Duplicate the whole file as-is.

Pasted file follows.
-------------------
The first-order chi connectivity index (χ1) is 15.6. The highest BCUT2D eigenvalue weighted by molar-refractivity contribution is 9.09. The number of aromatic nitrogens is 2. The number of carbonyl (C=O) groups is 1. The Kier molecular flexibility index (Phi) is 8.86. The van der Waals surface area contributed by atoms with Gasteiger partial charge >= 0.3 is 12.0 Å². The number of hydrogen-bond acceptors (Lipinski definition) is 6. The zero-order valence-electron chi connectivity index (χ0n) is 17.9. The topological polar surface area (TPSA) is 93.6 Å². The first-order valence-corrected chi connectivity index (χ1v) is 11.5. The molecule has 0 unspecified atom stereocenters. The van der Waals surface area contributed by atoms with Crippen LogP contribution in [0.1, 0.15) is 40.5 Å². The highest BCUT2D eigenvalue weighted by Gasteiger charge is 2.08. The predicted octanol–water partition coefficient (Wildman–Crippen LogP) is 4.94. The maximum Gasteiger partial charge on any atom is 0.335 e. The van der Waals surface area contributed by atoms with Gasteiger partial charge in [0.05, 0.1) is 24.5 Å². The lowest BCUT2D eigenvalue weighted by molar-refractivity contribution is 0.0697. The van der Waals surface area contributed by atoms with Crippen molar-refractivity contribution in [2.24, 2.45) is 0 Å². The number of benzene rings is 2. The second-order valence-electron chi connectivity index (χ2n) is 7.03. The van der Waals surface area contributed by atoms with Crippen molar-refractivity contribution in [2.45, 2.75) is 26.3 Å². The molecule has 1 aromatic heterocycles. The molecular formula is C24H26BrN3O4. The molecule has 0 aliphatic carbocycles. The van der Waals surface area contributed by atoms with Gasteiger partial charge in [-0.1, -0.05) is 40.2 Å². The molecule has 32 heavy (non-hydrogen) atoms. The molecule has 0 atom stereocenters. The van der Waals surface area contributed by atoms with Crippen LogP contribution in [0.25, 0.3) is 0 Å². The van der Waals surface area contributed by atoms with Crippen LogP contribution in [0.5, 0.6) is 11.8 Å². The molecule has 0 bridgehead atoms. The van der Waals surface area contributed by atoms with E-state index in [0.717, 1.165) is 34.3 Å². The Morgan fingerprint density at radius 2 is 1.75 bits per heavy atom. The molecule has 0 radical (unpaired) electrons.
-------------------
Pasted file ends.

The first-order chi connectivity index (χ1) is 15.6. The highest BCUT2D eigenvalue weighted by molar-refractivity contribution is 9.09. The number of aromatic nitrogens is 2. The number of carbonyl (C=O) groups is 1. The Kier molecular flexibility index (Phi) is 8.86. The van der Waals surface area contributed by atoms with Gasteiger partial charge >= 0.3 is 12.0 Å². The number of hydrogen-bond acceptors (Lipinski definition) is 6. The zero-order valence-electron chi connectivity index (χ0n) is 17.9. The topological polar surface area (TPSA) is 93.6 Å². The first-order valence-corrected chi connectivity index (χ1v) is 11.5. The molecule has 0 unspecified atom stereocenters. The van der Waals surface area contributed by atoms with Crippen LogP contribution in [0.1, 0.15) is 40.5 Å². The highest BCUT2D eigenvalue weighted by Gasteiger charge is 2.08. The predicted octanol–water partition coefficient (Wildman–Crippen LogP) is 4.94. The maximum Gasteiger partial charge on any atom is 0.335 e. The van der Waals surface area contributed by atoms with Gasteiger partial charge in [0.05, 0.1) is 24.5 Å². The lowest BCUT2D eigenvalue weighted by molar-refractivity contribution is 0.0697. The van der Waals surface area contributed by atoms with Crippen molar-refractivity contribution in [2.24, 2.45) is 0 Å². The number of benzene rings is 2. The second-order valence-electron chi connectivity index (χ2n) is 7.03. The van der Waals surface area contributed by atoms with Crippen molar-refractivity contribution in [2.45, 2.75) is 26.3 Å². The molecule has 1 aromatic heterocycles. The molecular formula is C24H26BrN3O4. The molecule has 0 aliphatic carbocycles. The van der Waals surface area contributed by atoms with Gasteiger partial charge in [-0.1, -0.05) is 40.2 Å². The molecule has 32 heavy (non-hydrogen) atoms. The molecule has 0 atom stereocenters. The van der Waals surface area contributed by atoms with Crippen LogP contribution in [0.25, 0.3) is 0 Å². The van der Waals surface area contributed by atoms with Crippen LogP contribution in [0.5, 0.6) is 11.8 Å². The molecule has 0 bridgehead atoms. The van der Waals surface area contributed by atoms with E-state index in [0.717, 1.165) is 34.3 Å². The Morgan fingerprint density at radius 2 is 1.75 bits per heavy atom. The molecule has 0 radical (unpaired) electrons.